Edge computing could help the Internet of Things’ adopters reduce the amount of data traversing the network, save bandwidth, and design connected systems that automatically execute actions — e.g. send an alert notification to a manager, turn off the lights, or lower the temperature, — once a certain type of behavior is registered.

IoT devices don’t have the “edge factor”. Here’s how to put edge computing to work

There are several drivers making edge computing a viable reality:

That said, many smart devices — especially in the consumer level of IoT, — lack the memory to handle heavy operations, and may in fact be running on firmware rather than operating systems. This is why edge computing deployments to date have mostly been limited to ingesting, storing, filtering, and sending sensor data to the cloud.

In instances when data analysis cannot be performed on a device, fog computing steps in

The technique involves the implementation of intermediary computers, networking devices, and small data centers, which can segment incoming traffic between the data source and the cloud.

Since edge computing deployments require a combination of on-premise and cloud data centers, IoT software development specialists first set up a data processing unit in the cloud, and then mimic its functionality on connected devices within the IT infrastructure.

SEE ALSO: Cloud systems engineers & cloud architects most in-demand roles

To accomplish this goal, developers utilize cloud-managed services like AWS IoT Greengrass or Azure IoT Edge. With the services, edge devices can act on the data they generate and simultaneously use the cloud for storage and analytics:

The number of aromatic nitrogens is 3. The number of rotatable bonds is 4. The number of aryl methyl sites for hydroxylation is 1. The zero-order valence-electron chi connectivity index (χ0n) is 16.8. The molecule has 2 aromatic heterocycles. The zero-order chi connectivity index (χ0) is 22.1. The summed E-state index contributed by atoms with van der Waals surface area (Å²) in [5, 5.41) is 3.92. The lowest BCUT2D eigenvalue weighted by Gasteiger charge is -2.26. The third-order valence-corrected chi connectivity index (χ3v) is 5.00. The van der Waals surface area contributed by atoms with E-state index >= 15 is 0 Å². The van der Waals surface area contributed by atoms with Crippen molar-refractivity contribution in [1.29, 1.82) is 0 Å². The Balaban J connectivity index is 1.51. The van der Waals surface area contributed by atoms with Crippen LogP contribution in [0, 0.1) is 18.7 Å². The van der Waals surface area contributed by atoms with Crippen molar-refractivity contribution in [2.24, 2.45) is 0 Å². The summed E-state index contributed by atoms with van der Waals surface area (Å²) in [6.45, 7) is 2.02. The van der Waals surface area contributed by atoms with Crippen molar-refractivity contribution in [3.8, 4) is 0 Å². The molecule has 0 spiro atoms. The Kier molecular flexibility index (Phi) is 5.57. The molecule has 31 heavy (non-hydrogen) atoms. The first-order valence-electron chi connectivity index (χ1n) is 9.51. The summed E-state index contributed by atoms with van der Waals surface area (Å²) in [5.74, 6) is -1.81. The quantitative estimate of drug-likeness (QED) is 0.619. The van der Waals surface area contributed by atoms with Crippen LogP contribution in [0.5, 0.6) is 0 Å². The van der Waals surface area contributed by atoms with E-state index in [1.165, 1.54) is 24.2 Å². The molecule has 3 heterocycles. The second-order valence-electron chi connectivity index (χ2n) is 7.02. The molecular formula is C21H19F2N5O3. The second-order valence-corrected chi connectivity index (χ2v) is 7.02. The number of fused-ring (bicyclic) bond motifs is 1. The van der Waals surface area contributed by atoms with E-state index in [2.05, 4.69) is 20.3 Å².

• AWS IoT Greengrass is only supported by Linux-based edge devices, which, in turn, communicate with other gadgets varying in size and complexity from microcontroller-based solutions to industrial equipment.
  • Azure IoT Edge allows developers to execute 3rd-party services, AI-assisted data processing, and custom application logic on connected Linux and Windows devices via containers.

Both services ensure near real-time responses, encrypt sensor data, and enable edge devices to work offline or with intermittent connectivity to the cloud, and thus make it relatively easy for smaller companies to design an effective cloud architecture for edge devices.

In search of a killer app for IoT

Powered by new connectivity technologies like 5G, edge architectures will lay the foundation for a faster and more efficient IoT in the coming years.

At this point, however, a healthy balance of cloud and edge computing remains the preferred approach to IoT infrastructure development: despite higher latency and operating costs, the centralized cloud-based data repositories have more storage and processing power than small gadgets.

Author
IoT

Anton Sokolov

Anton Sokolov is a Senior Linux Developer at Softeq. Anton graduated from Saint Petersburg State University of Aerospace Instrumentation, and has over seven years of experience in embedded system development. His area of focus is Linux-based operating systems and extending IoT devices’ processing capabilities through data volume reduction.